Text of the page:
Irish Brussels sprouts exported to the UK for the first time ever

Recent weeks have seen the first exports ever of Irish Brussels sprouts arriving in the UK, according to IFA Fresh Produce Development Officer Pat Farrell.

Sprout production in the UK has been hit by a combination of extreme weather conditions and a range of pest and disease attacks on crops, he said.

“Many parts of mainland Europe have been similarly affected. The end result was a demand for Irish sprouts from UK buyers.

“To my knowledge, this is the first time that sprouts grown on this country have been sent to the UK. Thankfully, Irish growers had not the same weather and disease-related problems to cope with this year.”

Farrell added that the exports took place at a time when the euro was trading at a value of 90c against Sterling.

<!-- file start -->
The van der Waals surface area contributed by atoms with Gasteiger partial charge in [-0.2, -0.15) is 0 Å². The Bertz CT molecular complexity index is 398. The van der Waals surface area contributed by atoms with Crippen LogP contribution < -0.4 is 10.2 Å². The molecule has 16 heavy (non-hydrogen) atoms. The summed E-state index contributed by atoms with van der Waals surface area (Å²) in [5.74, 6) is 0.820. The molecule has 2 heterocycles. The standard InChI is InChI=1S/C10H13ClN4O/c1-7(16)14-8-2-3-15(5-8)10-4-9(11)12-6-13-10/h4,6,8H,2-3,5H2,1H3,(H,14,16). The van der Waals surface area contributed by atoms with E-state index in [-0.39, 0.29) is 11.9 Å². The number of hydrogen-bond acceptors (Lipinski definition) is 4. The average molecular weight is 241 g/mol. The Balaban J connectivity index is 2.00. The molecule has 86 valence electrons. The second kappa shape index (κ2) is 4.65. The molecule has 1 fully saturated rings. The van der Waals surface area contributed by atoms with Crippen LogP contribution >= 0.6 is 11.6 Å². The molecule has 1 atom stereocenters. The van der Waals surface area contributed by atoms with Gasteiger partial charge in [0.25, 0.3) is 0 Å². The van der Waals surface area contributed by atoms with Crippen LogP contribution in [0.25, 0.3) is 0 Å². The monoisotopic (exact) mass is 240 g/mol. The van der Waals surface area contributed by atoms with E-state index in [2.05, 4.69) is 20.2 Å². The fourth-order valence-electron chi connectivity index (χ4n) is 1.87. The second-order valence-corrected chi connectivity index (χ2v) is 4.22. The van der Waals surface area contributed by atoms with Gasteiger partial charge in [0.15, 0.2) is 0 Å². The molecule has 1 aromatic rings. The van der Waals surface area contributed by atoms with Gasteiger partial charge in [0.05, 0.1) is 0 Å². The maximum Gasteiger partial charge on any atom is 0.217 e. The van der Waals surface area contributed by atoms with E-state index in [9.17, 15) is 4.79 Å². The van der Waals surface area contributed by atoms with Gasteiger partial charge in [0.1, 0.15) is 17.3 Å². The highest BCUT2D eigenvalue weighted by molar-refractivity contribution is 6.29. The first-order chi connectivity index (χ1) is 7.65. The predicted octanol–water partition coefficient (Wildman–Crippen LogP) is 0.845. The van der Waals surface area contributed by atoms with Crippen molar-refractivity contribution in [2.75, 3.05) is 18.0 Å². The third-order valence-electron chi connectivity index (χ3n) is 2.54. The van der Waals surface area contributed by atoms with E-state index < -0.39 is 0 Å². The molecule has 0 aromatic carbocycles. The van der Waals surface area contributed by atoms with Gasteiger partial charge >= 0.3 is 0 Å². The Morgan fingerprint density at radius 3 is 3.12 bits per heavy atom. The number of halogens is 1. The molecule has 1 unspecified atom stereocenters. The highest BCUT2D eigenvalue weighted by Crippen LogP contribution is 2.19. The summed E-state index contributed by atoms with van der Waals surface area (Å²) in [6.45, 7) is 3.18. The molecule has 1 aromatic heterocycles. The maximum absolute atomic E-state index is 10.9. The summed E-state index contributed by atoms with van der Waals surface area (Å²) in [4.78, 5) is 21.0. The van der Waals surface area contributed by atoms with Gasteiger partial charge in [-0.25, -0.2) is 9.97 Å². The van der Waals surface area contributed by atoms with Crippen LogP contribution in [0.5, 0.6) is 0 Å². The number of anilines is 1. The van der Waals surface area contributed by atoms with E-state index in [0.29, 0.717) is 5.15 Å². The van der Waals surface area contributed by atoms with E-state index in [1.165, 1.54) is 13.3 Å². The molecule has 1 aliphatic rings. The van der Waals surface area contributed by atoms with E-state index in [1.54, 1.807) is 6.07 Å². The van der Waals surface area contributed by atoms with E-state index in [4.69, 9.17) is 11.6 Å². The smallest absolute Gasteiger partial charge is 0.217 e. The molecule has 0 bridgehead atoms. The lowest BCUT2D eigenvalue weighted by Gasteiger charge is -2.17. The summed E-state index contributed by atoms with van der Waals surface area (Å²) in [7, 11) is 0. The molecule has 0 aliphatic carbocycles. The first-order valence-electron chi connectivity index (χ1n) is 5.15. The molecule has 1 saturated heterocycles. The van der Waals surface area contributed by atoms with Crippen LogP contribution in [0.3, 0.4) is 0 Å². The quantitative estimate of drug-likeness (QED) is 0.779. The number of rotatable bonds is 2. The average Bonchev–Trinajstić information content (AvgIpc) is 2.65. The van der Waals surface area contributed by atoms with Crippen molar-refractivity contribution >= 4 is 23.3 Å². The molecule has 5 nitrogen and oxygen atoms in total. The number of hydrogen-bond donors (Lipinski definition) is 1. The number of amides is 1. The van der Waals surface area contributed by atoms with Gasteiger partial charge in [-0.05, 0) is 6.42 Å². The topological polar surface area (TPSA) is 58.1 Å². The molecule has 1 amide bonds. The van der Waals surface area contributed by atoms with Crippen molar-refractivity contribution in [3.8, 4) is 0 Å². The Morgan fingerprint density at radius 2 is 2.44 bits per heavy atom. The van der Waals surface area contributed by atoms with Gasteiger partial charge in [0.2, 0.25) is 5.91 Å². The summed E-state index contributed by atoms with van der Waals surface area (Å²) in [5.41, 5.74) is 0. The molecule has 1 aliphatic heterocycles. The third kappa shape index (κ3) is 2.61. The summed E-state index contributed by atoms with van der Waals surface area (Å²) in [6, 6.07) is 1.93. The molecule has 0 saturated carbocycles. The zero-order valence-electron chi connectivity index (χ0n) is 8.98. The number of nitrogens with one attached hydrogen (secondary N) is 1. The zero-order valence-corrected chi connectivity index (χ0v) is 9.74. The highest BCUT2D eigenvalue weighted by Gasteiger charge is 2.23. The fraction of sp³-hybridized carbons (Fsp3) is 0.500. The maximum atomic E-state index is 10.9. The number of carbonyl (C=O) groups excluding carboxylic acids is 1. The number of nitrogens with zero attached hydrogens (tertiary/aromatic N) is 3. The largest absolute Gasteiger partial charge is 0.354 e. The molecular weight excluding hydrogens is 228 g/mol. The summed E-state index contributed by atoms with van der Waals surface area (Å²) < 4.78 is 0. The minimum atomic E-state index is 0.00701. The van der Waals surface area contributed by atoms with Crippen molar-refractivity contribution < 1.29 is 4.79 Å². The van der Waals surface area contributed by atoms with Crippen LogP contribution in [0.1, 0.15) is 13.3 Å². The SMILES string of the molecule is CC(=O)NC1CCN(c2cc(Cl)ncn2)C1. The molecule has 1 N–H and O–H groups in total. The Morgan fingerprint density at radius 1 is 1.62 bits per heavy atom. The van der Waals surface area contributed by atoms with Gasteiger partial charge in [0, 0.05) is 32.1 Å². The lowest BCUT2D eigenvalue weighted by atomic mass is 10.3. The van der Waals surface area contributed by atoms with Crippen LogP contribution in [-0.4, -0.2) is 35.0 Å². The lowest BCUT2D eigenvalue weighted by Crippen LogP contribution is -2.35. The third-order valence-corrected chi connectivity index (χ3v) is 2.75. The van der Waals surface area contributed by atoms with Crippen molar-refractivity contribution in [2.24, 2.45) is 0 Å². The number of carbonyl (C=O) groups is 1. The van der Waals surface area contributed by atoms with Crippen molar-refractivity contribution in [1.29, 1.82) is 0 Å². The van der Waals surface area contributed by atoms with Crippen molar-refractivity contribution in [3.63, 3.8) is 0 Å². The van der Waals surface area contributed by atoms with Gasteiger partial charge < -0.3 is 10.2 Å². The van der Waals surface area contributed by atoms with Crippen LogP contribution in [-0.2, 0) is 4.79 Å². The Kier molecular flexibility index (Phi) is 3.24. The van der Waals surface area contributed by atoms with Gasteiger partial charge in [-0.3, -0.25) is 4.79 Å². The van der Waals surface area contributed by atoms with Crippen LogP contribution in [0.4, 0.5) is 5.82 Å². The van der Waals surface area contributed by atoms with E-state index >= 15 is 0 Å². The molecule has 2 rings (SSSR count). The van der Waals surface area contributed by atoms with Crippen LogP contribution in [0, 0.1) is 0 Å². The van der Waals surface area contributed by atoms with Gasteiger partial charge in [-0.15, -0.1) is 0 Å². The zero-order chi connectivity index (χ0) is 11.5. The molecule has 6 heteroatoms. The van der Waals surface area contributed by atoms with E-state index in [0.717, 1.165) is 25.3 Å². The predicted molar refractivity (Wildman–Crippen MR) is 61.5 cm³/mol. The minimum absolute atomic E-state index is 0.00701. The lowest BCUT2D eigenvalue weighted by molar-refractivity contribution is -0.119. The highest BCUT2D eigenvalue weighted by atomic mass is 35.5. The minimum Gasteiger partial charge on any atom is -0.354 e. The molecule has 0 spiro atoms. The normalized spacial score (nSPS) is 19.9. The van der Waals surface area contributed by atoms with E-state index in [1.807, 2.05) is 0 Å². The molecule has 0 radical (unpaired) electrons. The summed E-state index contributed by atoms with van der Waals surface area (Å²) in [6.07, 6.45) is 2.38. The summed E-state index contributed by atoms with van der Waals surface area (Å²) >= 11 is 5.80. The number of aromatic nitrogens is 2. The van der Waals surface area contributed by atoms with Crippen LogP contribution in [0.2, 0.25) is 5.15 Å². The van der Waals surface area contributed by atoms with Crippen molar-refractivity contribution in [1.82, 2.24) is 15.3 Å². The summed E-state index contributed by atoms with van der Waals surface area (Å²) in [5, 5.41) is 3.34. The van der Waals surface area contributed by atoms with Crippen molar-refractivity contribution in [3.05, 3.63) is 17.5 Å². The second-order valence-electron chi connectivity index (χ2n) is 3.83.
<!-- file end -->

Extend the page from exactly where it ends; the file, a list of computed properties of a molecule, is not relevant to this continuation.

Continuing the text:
The fact that exports could be made a feasible option at that exchange rate reflected the strength of demand for sprouts from UK buyers at that time.

“These exports have led to a general shortage of Irish sprouts in the run-up to Christmas, which should bode well for producer prices over the coming weeks.”

The IFA representative confirmed that the prospects for carrot and parsnip prices are also buoyant at the present time.

“Supply and demand is one factor but, increasingly, Irish consumers want to buy home grown produce.

“These factors make it all the less probable that the supermarkets will not start to sell fresh produce at below cost of production prices, as was the case a number of years ago.

“It is also significant that the discounters are now selling more home grown produce across the board.”

Farrell said that the IFA will be hosting an unfair trading practices’ seminar next Wednesday – November 30. The venue is the Carlton Hotel at Dublin Airport. Speakers will include IFA president Joe Healy and the UK supermarket adjudicator Christine Tacon.

“IFA has been pushing Brussels to introduce a supermarket adjudicator with EU-wide powers,” Farrell said.